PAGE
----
As countries go, Ireland is a fairly beer centric place. The pub is an integral part of Irish society — the capital city of Dublin is a place of so many pubs that in his 1922 opus Ulysses, James Joyce mused that "a good puzzle would be to cross Dublin without passing a pub". And in those pubs today, as in Joyce's time, one out of every three pints ordered is a thick, malty, lovely Guinness. But a batch of brave new microbrewers across Ireland are looking to change that.
These modern brewers are building on history — at one time, Ireland had a vibrant regional beer industry, with each town or county proudly drinking the local product. This tradition died out in the 20th century as larger brewers grew and smaller independents faltered. The micro-brewery movement that swept the US and the UK over the past few decades never fully took root in Ireland but new tax laws and an increased interest has led to a bevy of small brewers making some eclectic and flavorful beers. Here are five of our favorites, let us know yours.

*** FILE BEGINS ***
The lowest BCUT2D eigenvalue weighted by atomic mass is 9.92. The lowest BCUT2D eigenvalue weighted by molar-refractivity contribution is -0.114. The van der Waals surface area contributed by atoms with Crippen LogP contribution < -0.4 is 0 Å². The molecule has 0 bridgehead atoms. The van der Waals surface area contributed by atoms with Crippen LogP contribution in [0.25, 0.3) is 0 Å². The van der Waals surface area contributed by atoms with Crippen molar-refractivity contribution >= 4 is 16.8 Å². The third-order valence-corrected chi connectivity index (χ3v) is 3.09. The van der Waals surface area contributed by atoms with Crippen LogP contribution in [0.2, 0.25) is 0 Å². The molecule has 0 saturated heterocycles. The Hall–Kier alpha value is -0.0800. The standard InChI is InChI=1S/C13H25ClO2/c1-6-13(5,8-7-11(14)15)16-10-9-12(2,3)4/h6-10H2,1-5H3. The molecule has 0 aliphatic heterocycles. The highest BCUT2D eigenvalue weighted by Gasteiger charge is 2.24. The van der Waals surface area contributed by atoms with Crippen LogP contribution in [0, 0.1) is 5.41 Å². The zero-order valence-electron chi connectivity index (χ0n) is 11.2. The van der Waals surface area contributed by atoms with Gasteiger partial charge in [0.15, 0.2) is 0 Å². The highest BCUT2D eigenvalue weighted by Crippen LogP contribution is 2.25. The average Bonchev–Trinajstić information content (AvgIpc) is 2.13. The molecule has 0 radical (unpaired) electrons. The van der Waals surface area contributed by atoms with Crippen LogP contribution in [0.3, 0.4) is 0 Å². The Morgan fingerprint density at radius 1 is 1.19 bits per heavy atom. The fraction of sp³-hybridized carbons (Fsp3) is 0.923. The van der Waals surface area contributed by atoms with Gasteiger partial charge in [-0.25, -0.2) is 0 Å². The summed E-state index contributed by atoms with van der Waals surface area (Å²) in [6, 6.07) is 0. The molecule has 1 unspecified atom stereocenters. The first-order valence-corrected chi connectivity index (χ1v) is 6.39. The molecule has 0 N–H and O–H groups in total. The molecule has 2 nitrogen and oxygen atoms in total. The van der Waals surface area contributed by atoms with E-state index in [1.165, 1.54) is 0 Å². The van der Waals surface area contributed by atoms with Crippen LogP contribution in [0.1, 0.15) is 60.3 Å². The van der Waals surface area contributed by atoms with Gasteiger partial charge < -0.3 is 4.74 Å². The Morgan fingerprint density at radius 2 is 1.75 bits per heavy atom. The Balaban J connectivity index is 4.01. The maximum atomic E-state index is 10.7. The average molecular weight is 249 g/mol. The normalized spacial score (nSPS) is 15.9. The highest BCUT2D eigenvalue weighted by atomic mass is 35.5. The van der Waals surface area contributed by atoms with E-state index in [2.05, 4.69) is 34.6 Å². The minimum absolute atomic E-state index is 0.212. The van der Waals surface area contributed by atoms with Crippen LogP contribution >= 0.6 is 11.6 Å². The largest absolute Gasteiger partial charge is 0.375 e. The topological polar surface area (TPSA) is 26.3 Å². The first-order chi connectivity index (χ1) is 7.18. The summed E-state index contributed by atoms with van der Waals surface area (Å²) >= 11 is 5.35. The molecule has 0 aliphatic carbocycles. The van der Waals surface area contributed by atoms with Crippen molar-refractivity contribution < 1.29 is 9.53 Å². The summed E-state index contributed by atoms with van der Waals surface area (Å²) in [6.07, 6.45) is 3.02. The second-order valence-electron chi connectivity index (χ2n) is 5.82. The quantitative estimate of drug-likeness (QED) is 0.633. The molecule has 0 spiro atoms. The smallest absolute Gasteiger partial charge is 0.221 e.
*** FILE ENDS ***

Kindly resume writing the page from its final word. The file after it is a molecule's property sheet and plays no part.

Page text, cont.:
Dungarvan Brewing Company, has a core range of three beers - the chocolate and anise Black Rock Irish Stout, a smooth and fruity Copper Coast Red Ale and the bright and dry Helvick Gold Blonde Ale. The range is supplemented by seasonal selections, like a coffee and oatmeal stout with full flavor and a dry chocolatey mouthfeel. Dungarvan's beers are traditionally brewed and bottled on-site in Dungarvan, Co. Waterford made using only four ingredients – barley, hops, yeast and water. The brews are unfiltered, unpasteurised and vegan-friendly.
The Galway Hooker Brewery in Roscommon in the West of Ireland believes that when it comes to beer, like other food, the fresher the better. All of their beers, like the flagship bitter and biscuity Galway Hooker Irish Pale Aleare unpasteurized and devoid of any chemicals.
Carlow Brewing, also known as O'Hara's Brewery makes two stouts — the smoky, chocolate, and coffee flavored Leann Follain and a robust almost licorice tasting Irish Stout. Their Curim Gold Celtic wheat beer takes its name from an old Celtic word for beer and is refreshing and slightly fruity.
The Porterhouse Brewing Company makes Wrasslers Irish Stout . With an appealing almost burned and chocolate taste, Wrasslers is made from an recipe dating back to "Deasy's of West Cork" who made this local stout through the 1930s. It was said to be the favorite tipple of Irish Patriot Michael Collins. The Porterhouse range also stretches to a coppery An Brain Blasta ale and Temple Brau, a clean cut Pilsner with a redolent hoppy scent.
Trouble Brewing in Co. Kildare makes the refreshing and hoppy Ór Golden Ale from a mixture of traditional English and modern American hops. They also produce a deep, dark, unfiltered Dark Arts porter.